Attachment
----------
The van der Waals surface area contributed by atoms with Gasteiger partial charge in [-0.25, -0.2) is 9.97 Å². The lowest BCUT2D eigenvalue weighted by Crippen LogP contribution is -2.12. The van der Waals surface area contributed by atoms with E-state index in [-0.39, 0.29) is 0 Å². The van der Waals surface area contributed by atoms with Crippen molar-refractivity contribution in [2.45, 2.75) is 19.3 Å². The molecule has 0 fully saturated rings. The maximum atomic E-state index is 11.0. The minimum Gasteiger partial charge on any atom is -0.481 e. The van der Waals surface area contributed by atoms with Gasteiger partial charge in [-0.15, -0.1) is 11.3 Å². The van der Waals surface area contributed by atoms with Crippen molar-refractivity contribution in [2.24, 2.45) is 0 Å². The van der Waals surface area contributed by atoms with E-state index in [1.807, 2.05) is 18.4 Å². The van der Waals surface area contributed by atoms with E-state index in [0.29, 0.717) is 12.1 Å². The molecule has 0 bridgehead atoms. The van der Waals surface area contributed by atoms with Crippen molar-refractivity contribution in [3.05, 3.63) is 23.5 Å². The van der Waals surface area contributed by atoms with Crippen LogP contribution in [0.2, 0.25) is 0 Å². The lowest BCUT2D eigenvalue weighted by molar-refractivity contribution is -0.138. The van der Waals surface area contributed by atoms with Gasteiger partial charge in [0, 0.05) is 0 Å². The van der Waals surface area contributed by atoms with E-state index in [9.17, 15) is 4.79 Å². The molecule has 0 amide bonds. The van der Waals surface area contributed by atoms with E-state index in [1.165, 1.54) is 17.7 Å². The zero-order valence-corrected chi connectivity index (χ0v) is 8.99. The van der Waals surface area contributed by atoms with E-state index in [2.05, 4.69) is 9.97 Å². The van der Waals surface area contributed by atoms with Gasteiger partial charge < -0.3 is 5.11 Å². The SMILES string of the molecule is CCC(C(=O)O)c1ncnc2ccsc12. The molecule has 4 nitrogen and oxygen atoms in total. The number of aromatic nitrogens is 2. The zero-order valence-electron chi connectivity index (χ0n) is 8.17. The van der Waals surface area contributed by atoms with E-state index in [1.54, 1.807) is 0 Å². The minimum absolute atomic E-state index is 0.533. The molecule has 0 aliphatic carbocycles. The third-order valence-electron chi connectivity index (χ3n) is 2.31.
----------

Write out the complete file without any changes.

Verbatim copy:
The van der Waals surface area contributed by atoms with Gasteiger partial charge in [-0.25, -0.2) is 9.97 Å². The lowest BCUT2D eigenvalue weighted by Crippen LogP contribution is -2.12. The van der Waals surface area contributed by atoms with E-state index in [-0.39, 0.29) is 0 Å². The van der Waals surface area contributed by atoms with Crippen molar-refractivity contribution in [2.45, 2.75) is 19.3 Å². The molecule has 0 fully saturated rings. The maximum atomic E-state index is 11.0. The minimum Gasteiger partial charge on any atom is -0.481 e. The van der Waals surface area contributed by atoms with Gasteiger partial charge in [-0.15, -0.1) is 11.3 Å². The van der Waals surface area contributed by atoms with Crippen molar-refractivity contribution in [2.24, 2.45) is 0 Å². The van der Waals surface area contributed by atoms with E-state index in [1.807, 2.05) is 18.4 Å². The van der Waals surface area contributed by atoms with E-state index in [0.29, 0.717) is 12.1 Å². The molecule has 0 bridgehead atoms. The van der Waals surface area contributed by atoms with Crippen molar-refractivity contribution in [3.05, 3.63) is 23.5 Å². The van der Waals surface area contributed by atoms with Crippen LogP contribution in [0.2, 0.25) is 0 Å². The lowest BCUT2D eigenvalue weighted by molar-refractivity contribution is -0.138. The van der Waals surface area contributed by atoms with Gasteiger partial charge in [0, 0.05) is 0 Å². The van der Waals surface area contributed by atoms with E-state index in [9.17, 15) is 4.79 Å². The molecule has 0 amide bonds. The van der Waals surface area contributed by atoms with E-state index in [1.165, 1.54) is 17.7 Å². The zero-order valence-corrected chi connectivity index (χ0v) is 8.99. The van der Waals surface area contributed by atoms with E-state index in [2.05, 4.69) is 9.97 Å². The van der Waals surface area contributed by atoms with Gasteiger partial charge < -0.3 is 5.11 Å². The SMILES string of the molecule is CCC(C(=O)O)c1ncnc2ccsc12. The molecule has 4 nitrogen and oxygen atoms in total. The number of aromatic nitrogens is 2. The zero-order valence-electron chi connectivity index (χ0n) is 8.17. The van der Waals surface area contributed by atoms with E-state index in [1.54, 1.807) is 0 Å². The minimum absolute atomic E-state index is 0.533. The molecule has 0 aliphatic carbocycles. The third-order valence-electron chi connectivity index (χ3n) is 2.31.